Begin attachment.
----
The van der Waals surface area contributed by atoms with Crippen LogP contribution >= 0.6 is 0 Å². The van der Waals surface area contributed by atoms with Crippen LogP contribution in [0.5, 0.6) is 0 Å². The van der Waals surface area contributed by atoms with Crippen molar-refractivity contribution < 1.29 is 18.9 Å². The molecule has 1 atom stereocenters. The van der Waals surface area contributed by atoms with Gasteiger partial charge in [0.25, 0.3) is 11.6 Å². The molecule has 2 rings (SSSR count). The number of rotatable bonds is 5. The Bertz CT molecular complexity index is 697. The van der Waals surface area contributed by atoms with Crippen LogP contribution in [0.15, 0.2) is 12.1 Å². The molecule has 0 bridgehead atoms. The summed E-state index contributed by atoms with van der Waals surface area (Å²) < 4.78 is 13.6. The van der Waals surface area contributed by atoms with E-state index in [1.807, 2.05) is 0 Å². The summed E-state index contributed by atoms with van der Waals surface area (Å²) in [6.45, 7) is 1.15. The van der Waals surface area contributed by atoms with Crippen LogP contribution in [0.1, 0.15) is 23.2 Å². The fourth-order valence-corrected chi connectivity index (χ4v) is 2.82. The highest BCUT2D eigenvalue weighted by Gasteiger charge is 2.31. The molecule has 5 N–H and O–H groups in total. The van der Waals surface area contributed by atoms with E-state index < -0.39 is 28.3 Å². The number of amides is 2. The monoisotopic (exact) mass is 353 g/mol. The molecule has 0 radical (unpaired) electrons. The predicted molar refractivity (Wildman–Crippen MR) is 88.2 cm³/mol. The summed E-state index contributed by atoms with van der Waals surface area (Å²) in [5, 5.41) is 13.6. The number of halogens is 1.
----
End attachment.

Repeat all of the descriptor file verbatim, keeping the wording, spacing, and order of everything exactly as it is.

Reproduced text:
The van der Waals surface area contributed by atoms with Crippen LogP contribution >= 0.6 is 0 Å². The van der Waals surface area contributed by atoms with Crippen LogP contribution in [0.5, 0.6) is 0 Å². The van der Waals surface area contributed by atoms with Crippen molar-refractivity contribution < 1.29 is 18.9 Å². The molecule has 1 atom stereocenters. The van der Waals surface area contributed by atoms with Gasteiger partial charge in [0.25, 0.3) is 11.6 Å². The molecule has 2 rings (SSSR count). The number of rotatable bonds is 5. The Bertz CT molecular complexity index is 697. The van der Waals surface area contributed by atoms with Crippen LogP contribution in [0.15, 0.2) is 12.1 Å². The molecule has 0 bridgehead atoms. The summed E-state index contributed by atoms with van der Waals surface area (Å²) < 4.78 is 13.6. The van der Waals surface area contributed by atoms with E-state index in [1.807, 2.05) is 0 Å². The summed E-state index contributed by atoms with van der Waals surface area (Å²) in [6.45, 7) is 1.15. The van der Waals surface area contributed by atoms with Crippen LogP contribution in [0.1, 0.15) is 23.2 Å². The fourth-order valence-corrected chi connectivity index (χ4v) is 2.82. The highest BCUT2D eigenvalue weighted by Gasteiger charge is 2.31. The molecule has 5 N–H and O–H groups in total. The van der Waals surface area contributed by atoms with E-state index < -0.39 is 28.3 Å². The number of amides is 2. The monoisotopic (exact) mass is 353 g/mol. The molecule has 0 radical (unpaired) electrons. The predicted molar refractivity (Wildman–Crippen MR) is 88.2 cm³/mol. The summed E-state index contributed by atoms with van der Waals surface area (Å²) in [5, 5.41) is 13.6. The number of halogens is 1.